Mother reaches out to parents of her daughter's killers

Family vows to will emerge from grief to champion the cause of missing women

Halifax Missing Woman 20140219

HALIFAX — Miriam Saunders says she’s been overwhelmed with grief since the slaying last year of her daughter Loretta, but the Inuit woman from Labrador says she still plans to continue her daughter’s work as an advocate for murdered and missing aboriginal women.

“After my grieving and healing, I plan to start doing work to prevent this from happening to any other child,” she told a news conference Thursday, a day after a couple from Halifax pleaded guilty to killing the 26-year-old university student in February 2014.

“Where I come from, it’s very isolated. … We didn’t know about things like this. It was only in the movies.”

Saunders was surrounded by family members, including her husband, Clayton, daughters Delilah and Audrey, son Garrett and two of her sisters.

Reading from a statement, Delilah Saunders said: “Loretta may not be here today, but her legacy lives on and will continue to grow through seeking justice for all missing and murdered indigenous women and girls.”

Despite her grief, Miriam Saunders reached out to the parents of her daughter’s killers.

“I can’t imagine what their parents are feeling,” she said. “I’d like to let them know I have them in my prayers.”

Clayton Saunders said a huge burden was lifted from his shoulders when Blake Leggette and Victoria Henneberry pleaded guilty to murder Wednesday as their trial was starting in Nova Scotia Supreme Court.

“Will I forgive those killers? I can’t find it in my heart right now,” he said in a low voice.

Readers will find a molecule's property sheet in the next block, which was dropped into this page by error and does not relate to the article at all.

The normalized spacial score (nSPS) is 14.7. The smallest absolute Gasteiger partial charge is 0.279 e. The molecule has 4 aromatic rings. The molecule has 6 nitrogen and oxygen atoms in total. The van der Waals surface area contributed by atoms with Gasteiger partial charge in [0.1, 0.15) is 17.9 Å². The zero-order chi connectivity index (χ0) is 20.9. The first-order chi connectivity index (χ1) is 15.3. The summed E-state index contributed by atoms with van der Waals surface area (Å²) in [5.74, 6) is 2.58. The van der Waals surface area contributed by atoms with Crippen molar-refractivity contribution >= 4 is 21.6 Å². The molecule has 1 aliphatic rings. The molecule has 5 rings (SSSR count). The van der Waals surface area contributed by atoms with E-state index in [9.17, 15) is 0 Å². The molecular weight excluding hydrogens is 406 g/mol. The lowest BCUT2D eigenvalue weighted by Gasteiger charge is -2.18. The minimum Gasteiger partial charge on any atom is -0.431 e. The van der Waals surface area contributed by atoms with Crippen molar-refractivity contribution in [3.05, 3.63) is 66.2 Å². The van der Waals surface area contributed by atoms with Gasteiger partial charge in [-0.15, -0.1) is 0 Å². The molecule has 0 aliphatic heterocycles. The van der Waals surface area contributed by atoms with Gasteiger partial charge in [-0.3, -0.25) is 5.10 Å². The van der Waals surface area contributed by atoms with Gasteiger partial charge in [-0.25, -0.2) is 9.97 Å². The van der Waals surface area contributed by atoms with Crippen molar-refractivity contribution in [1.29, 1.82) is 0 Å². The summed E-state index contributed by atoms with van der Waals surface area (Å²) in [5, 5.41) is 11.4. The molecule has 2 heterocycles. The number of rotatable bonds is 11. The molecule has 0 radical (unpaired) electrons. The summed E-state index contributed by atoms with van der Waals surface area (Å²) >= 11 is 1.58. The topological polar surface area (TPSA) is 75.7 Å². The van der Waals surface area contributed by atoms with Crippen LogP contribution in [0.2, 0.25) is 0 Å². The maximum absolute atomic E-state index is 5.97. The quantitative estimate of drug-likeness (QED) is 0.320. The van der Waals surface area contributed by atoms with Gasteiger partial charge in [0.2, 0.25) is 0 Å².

Remembering Loretta Barbara Grace Saunders, 1987-2014

As he was describing how his daughter was a dedicated student who loved children, he drew a deep breath, sobbed quietly and a tear rolled down the side of his weathered face.

“She would go miles out of her way just to see a little child of one of her friends,” he said. “She was just a beautiful girl.”

Friends of Saunders have said she was three-months pregnant at the time of her death.

“Loretta is in a better place now,” her father said. “And her baby is in a better place where they can’t be touched anymore.”

Just before the news conference concluded, he placed several photos of his daughter on the table in front of him, one of them showing father and daughter dancing together at her high school prom.

Two statements of fact submitted to the court say Leggette and Henneberry were having “financial difficulties” soon after they moved into a sublet room in Loretta Saunders’ apartment in January 2014.

On Feb. 13, 2014, she went to collect rent from the couple but they didn’t have the money, according to the statements.

Leggette grabbed Saunders by the throat and tried to pull three plastic bags over her head. But the young woman fought back and tore through the bags as the pair struggled and fell into an adjacent dining room. That’s when Leggette twice hit her head against the floor and she stopped moving.

“Ms. Henneberry remained during the struggle,” the documents say.

Leggette and Henneberry were arrested five days later in Harrow, Ont., while driving Loretta Saunders’ car.

Her body was found in a hockey bag on the side of a New Brunswick highway near Salisbury on Feb. 26, 2014, about two weeks after she was last seen in Halifax.

Leggette and Henneberry were both charged with first-degree murder last year and they both pleaded not guilty at the time. On Wednesday, Leggette changed his plea to guilty and Henneberry pleaded guilty to a lesser charge of second-degree murder.

A sentencing hearing is scheduled for Wednesday.

Leggette will be sentenced to an automatic life sentence with no parole eligibility for 25 years. Henneberry is also facing a life sentence, but her parole eligibility will range between 10 and 25 years.